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Sunday, September 25, 2022

Shortage of material imports from China slows order growth

By Le Hoang

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HCMC – The rise in new orders has been slower as some customers have been deterred by sharp price rises, in addition to difficulties in buying materials from China which is imposing stringent Covid-19 restrictions.

According to the latest report on the Vietnam Manufacturing Purchasing Managers’ Index (PMI) by S&P Global, the growth of new orders eased to the softest in the current seven-month sequence of expansion.

Softer new order growth and higher staffing levels meant that firms were able to keep on top of workloads and reduce backlogs for the first time in three months.

According to the report, output returned to growth in the Vietnamese manufacturing sector in April as the recent wave of Covid-19 infections subsided and firms were able to take on additional staff and expand production.

The Vietnam Manufacturing PMI was unchanged at 51.7 in April as business conditions improved for the seventh successive month.

Both output and employment grew in April, after having dropped during March. In both cases, firms benefited from falls in Covid-19 case numbers.

The improved pandemic situation enabled employees to return to work, while there were also widespread reports of recruitment. In reality, the rate of job creation was the fastest for a year, according to the report.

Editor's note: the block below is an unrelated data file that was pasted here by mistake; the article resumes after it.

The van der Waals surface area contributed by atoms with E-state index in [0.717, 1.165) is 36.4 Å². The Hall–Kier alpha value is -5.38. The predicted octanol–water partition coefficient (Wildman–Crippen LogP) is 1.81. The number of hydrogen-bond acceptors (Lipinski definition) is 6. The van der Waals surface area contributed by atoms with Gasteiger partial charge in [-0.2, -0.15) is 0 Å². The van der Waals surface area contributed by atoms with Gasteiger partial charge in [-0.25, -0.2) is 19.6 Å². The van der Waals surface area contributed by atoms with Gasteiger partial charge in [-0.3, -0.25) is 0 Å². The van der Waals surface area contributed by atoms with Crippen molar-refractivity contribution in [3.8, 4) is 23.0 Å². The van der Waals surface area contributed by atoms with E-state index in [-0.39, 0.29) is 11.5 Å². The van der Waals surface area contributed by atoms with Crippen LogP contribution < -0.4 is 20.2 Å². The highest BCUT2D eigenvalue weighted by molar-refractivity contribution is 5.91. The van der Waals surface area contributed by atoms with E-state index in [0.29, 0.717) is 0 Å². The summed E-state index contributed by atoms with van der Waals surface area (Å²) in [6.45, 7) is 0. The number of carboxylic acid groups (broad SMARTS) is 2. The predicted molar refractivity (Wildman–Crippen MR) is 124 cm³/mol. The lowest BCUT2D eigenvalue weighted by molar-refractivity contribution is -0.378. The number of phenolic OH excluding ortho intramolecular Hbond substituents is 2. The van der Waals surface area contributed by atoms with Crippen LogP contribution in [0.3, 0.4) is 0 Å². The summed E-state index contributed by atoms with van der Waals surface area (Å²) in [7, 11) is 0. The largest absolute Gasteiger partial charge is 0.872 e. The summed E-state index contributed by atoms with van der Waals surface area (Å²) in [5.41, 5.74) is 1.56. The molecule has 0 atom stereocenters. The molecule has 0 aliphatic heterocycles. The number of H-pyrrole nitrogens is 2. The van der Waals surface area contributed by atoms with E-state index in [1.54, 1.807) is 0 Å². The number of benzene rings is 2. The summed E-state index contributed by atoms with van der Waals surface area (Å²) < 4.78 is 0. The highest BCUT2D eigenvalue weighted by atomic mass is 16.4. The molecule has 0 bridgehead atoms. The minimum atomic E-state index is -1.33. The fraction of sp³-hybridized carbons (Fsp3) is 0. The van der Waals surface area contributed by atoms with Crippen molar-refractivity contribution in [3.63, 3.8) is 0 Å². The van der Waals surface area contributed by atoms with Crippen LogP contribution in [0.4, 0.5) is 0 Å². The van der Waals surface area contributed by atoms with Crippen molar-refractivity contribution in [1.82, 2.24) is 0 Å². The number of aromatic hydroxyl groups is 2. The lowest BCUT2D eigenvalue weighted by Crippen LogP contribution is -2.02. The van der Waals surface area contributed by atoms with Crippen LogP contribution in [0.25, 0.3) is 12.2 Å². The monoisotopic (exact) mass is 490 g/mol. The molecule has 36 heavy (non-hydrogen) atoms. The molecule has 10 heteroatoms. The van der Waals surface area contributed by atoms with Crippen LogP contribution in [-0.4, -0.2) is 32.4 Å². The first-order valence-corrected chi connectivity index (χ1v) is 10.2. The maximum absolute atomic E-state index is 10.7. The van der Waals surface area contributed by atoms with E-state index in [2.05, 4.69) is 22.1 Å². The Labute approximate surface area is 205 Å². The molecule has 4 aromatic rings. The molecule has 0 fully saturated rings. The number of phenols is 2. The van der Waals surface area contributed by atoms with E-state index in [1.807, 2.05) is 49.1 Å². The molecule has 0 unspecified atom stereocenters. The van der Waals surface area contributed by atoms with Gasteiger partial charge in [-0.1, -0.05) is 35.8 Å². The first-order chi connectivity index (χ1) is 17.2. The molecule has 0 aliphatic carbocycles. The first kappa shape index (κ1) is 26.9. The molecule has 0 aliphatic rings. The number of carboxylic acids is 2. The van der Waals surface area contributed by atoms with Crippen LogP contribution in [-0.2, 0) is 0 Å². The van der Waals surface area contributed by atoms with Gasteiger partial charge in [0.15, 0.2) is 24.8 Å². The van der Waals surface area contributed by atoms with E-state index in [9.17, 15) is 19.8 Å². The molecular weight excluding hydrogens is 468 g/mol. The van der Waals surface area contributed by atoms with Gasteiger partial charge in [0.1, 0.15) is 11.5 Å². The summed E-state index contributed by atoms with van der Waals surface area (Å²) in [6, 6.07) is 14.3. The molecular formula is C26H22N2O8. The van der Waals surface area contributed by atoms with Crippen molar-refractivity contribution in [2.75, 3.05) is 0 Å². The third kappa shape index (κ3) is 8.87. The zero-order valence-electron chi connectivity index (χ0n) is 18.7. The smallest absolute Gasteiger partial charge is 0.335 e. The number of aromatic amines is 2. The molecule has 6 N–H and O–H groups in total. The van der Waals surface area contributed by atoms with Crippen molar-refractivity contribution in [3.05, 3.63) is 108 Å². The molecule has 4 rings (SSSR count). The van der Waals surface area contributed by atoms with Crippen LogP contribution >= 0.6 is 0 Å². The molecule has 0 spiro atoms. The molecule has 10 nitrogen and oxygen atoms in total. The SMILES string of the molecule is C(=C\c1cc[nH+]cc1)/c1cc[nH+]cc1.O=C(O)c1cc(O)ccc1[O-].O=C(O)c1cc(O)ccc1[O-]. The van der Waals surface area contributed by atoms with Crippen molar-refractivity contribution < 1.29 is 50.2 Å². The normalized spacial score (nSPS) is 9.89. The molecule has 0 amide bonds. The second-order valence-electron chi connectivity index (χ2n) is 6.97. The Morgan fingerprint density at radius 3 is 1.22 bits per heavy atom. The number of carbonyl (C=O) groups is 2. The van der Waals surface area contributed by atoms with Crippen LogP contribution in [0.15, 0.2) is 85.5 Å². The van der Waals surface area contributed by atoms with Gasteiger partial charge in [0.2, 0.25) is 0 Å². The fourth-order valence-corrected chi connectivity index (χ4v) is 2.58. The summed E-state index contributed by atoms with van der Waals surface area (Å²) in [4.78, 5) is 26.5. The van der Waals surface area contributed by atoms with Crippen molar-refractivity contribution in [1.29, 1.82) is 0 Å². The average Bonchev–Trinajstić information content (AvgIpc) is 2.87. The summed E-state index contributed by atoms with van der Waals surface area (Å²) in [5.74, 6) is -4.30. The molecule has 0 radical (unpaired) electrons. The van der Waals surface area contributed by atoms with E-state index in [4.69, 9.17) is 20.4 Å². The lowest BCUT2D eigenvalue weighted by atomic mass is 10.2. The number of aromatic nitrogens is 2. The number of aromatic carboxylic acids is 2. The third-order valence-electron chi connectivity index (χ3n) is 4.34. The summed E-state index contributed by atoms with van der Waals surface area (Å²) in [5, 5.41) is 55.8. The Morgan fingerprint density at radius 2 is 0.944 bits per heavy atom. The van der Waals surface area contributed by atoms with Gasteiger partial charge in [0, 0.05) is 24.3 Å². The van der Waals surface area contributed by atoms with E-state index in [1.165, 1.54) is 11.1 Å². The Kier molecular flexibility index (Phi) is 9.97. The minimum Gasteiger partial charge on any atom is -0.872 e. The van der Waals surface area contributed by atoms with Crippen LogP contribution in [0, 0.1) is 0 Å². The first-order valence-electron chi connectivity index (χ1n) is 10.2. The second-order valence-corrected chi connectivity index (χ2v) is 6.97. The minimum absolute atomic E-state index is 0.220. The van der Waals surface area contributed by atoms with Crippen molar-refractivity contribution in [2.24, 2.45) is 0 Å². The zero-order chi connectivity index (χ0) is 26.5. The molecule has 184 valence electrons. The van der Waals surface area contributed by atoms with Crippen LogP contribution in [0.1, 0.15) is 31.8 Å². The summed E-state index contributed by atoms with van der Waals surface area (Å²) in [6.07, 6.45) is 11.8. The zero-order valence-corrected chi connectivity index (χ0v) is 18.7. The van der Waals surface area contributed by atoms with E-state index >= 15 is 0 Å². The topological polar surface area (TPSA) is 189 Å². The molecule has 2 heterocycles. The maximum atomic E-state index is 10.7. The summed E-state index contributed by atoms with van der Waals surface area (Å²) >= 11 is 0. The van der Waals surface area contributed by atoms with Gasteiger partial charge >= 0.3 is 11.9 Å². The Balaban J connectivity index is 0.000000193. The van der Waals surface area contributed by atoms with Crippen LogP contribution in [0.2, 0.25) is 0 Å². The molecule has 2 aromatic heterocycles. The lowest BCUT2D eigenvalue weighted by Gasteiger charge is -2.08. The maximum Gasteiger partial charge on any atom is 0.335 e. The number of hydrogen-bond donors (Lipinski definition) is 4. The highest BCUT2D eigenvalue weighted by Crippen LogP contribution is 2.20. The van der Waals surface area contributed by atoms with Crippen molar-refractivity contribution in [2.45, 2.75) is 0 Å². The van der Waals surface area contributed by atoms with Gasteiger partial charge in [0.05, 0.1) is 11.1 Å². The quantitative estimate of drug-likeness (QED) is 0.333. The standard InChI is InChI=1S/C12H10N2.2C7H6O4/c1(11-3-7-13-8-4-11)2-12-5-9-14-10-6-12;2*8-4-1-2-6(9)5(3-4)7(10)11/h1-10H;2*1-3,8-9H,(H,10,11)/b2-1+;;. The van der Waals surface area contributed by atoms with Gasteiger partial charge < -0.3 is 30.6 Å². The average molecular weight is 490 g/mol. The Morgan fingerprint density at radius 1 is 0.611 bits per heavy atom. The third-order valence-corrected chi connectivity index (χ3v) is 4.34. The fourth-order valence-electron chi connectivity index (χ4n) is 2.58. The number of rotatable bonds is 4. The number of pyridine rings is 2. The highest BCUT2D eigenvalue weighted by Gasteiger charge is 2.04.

Rising capacity helped firms expand output and take advantage of customers’ demand. Output increased for the sixth time over the past seven months.

The report also showed that input costs continued to increase sharply and was the second-fastest in 11 years. In turn, manufacturers increased their selling prices rapidly and at the fastest pace in five months.

Suppliers’ delivery time continued to lengthen, with Covid-19 restrictions in China and the war in Ukraine affecting the ability of firms to secure inputs.

Material supply issues contributed to a fall in stocks of purchases for the first time in four months in April, with lower pre-production inventories recorded despite a seventh successive increase in purchasing activity.

In reality, the input purchase rose at a faster pace than in March, which was attributed to rising new orders. Stocks of finished goods also fell, which was due to a combination of the use of inventories to support sales requirements and limits to production due to material shortages.

The report also showed that enterprises’ confidence was higher at the start of the second quarter.

Andrew Harker, economics director at S&P Global, said, “The rapid decline in Covid-19 cases in Vietnam helped lead to renewed growth of output and employment in April amid a return to more normal business conditions. This provides hope that the sector can now see a sustained period of recovery and expansion.”

However, there are still a range of headwinds limiting the pace of expansion, however, most notably the continued pandemic difficulties in China and ongoing sharp price rises. These issues affected both supply and demand at the start of the second quarter and will likely restrict growth in the months ahead, Andrew added.

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